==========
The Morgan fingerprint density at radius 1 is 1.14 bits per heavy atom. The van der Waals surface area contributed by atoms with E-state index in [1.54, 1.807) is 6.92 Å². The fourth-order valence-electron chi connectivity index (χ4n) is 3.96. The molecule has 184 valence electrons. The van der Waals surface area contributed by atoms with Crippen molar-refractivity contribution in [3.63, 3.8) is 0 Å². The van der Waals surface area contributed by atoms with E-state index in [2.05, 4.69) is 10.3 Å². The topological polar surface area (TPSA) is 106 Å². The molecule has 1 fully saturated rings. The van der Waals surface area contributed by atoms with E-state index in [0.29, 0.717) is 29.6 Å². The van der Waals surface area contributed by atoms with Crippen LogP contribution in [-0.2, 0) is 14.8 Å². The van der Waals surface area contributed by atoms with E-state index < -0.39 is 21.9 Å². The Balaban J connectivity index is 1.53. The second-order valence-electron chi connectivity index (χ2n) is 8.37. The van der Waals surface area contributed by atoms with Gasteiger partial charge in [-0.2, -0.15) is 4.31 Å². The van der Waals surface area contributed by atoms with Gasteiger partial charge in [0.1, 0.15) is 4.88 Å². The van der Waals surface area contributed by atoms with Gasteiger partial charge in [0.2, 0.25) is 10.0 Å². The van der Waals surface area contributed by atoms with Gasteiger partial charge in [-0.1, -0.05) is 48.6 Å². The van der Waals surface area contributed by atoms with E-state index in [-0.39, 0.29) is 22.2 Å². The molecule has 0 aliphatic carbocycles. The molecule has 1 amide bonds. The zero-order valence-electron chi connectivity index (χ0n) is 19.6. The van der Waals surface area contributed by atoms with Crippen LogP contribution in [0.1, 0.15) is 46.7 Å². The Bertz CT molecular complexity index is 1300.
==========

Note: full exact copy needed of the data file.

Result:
The Morgan fingerprint density at radius 1 is 1.14 bits per heavy atom. The van der Waals surface area contributed by atoms with E-state index in [1.54, 1.807) is 6.92 Å². The fourth-order valence-electron chi connectivity index (χ4n) is 3.96. The molecule has 184 valence electrons. The van der Waals surface area contributed by atoms with Crippen molar-refractivity contribution in [3.63, 3.8) is 0 Å². The van der Waals surface area contributed by atoms with E-state index in [2.05, 4.69) is 10.3 Å². The topological polar surface area (TPSA) is 106 Å². The molecule has 1 fully saturated rings. The van der Waals surface area contributed by atoms with E-state index in [0.29, 0.717) is 29.6 Å². The van der Waals surface area contributed by atoms with Crippen LogP contribution in [-0.2, 0) is 14.8 Å². The van der Waals surface area contributed by atoms with E-state index < -0.39 is 21.9 Å². The Balaban J connectivity index is 1.53. The second-order valence-electron chi connectivity index (χ2n) is 8.37. The van der Waals surface area contributed by atoms with Gasteiger partial charge in [-0.2, -0.15) is 4.31 Å². The van der Waals surface area contributed by atoms with Gasteiger partial charge in [0.1, 0.15) is 4.88 Å². The van der Waals surface area contributed by atoms with Gasteiger partial charge in [0.2, 0.25) is 10.0 Å². The van der Waals surface area contributed by atoms with Gasteiger partial charge in [-0.1, -0.05) is 48.6 Å². The van der Waals surface area contributed by atoms with E-state index in [-0.39, 0.29) is 22.2 Å². The molecule has 0 aliphatic carbocycles. The molecule has 1 amide bonds. The zero-order valence-electron chi connectivity index (χ0n) is 19.6. The van der Waals surface area contributed by atoms with Crippen LogP contribution in [0.1, 0.15) is 46.7 Å². The Bertz CT molecular complexity index is 1300.